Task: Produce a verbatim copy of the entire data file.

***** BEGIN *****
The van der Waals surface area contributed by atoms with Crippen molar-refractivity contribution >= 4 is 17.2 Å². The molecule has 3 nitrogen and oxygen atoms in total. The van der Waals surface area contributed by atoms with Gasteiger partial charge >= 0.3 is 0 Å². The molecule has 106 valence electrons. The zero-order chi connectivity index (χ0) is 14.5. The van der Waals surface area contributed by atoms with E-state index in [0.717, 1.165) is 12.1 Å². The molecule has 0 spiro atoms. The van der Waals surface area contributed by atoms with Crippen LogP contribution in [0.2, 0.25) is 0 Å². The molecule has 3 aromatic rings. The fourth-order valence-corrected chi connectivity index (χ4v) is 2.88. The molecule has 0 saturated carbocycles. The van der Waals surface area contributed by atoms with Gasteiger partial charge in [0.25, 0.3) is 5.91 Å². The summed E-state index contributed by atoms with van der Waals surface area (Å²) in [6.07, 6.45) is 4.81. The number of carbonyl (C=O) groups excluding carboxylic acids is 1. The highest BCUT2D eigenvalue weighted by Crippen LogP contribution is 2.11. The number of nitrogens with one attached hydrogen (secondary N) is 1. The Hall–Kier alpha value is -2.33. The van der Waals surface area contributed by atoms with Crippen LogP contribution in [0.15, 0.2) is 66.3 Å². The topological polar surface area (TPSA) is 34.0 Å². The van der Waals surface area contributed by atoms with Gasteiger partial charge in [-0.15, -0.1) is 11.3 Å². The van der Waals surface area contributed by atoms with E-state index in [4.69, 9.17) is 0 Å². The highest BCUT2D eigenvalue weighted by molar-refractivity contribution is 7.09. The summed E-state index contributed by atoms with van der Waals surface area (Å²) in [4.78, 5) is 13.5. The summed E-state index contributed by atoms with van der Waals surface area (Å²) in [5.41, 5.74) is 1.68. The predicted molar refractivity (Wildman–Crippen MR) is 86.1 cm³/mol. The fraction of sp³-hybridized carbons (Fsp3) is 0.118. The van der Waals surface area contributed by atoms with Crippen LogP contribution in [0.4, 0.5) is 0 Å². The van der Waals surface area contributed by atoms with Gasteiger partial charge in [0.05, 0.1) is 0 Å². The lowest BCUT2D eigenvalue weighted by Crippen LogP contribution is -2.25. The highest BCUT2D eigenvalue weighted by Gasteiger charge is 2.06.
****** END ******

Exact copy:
The van der Waals surface area contributed by atoms with Crippen molar-refractivity contribution >= 4 is 17.2 Å². The molecule has 3 nitrogen and oxygen atoms in total. The van der Waals surface area contributed by atoms with Gasteiger partial charge >= 0.3 is 0 Å². The molecule has 106 valence electrons. The zero-order chi connectivity index (χ0) is 14.5. The van der Waals surface area contributed by atoms with E-state index in [0.717, 1.165) is 12.1 Å². The molecule has 0 spiro atoms. The van der Waals surface area contributed by atoms with Crippen LogP contribution in [0.2, 0.25) is 0 Å². The molecule has 3 aromatic rings. The fourth-order valence-corrected chi connectivity index (χ4v) is 2.88. The molecule has 0 saturated carbocycles. The van der Waals surface area contributed by atoms with Gasteiger partial charge in [0.25, 0.3) is 5.91 Å². The summed E-state index contributed by atoms with van der Waals surface area (Å²) in [6.07, 6.45) is 4.81. The number of carbonyl (C=O) groups excluding carboxylic acids is 1. The highest BCUT2D eigenvalue weighted by Crippen LogP contribution is 2.11. The number of nitrogens with one attached hydrogen (secondary N) is 1. The Hall–Kier alpha value is -2.33. The van der Waals surface area contributed by atoms with Crippen LogP contribution in [0.15, 0.2) is 66.3 Å². The topological polar surface area (TPSA) is 34.0 Å². The van der Waals surface area contributed by atoms with Gasteiger partial charge in [-0.15, -0.1) is 11.3 Å². The van der Waals surface area contributed by atoms with E-state index in [4.69, 9.17) is 0 Å². The highest BCUT2D eigenvalue weighted by molar-refractivity contribution is 7.09. The summed E-state index contributed by atoms with van der Waals surface area (Å²) in [4.78, 5) is 13.5. The summed E-state index contributed by atoms with van der Waals surface area (Å²) in [5.41, 5.74) is 1.68. The predicted molar refractivity (Wildman–Crippen MR) is 86.1 cm³/mol. The fraction of sp³-hybridized carbons (Fsp3) is 0.118. The van der Waals surface area contributed by atoms with Crippen LogP contribution in [0.4, 0.5) is 0 Å². The van der Waals surface area contributed by atoms with Gasteiger partial charge in [0.05, 0.1) is 0 Å². The lowest BCUT2D eigenvalue weighted by Crippen LogP contribution is -2.25. The highest BCUT2D eigenvalue weighted by Gasteiger charge is 2.06.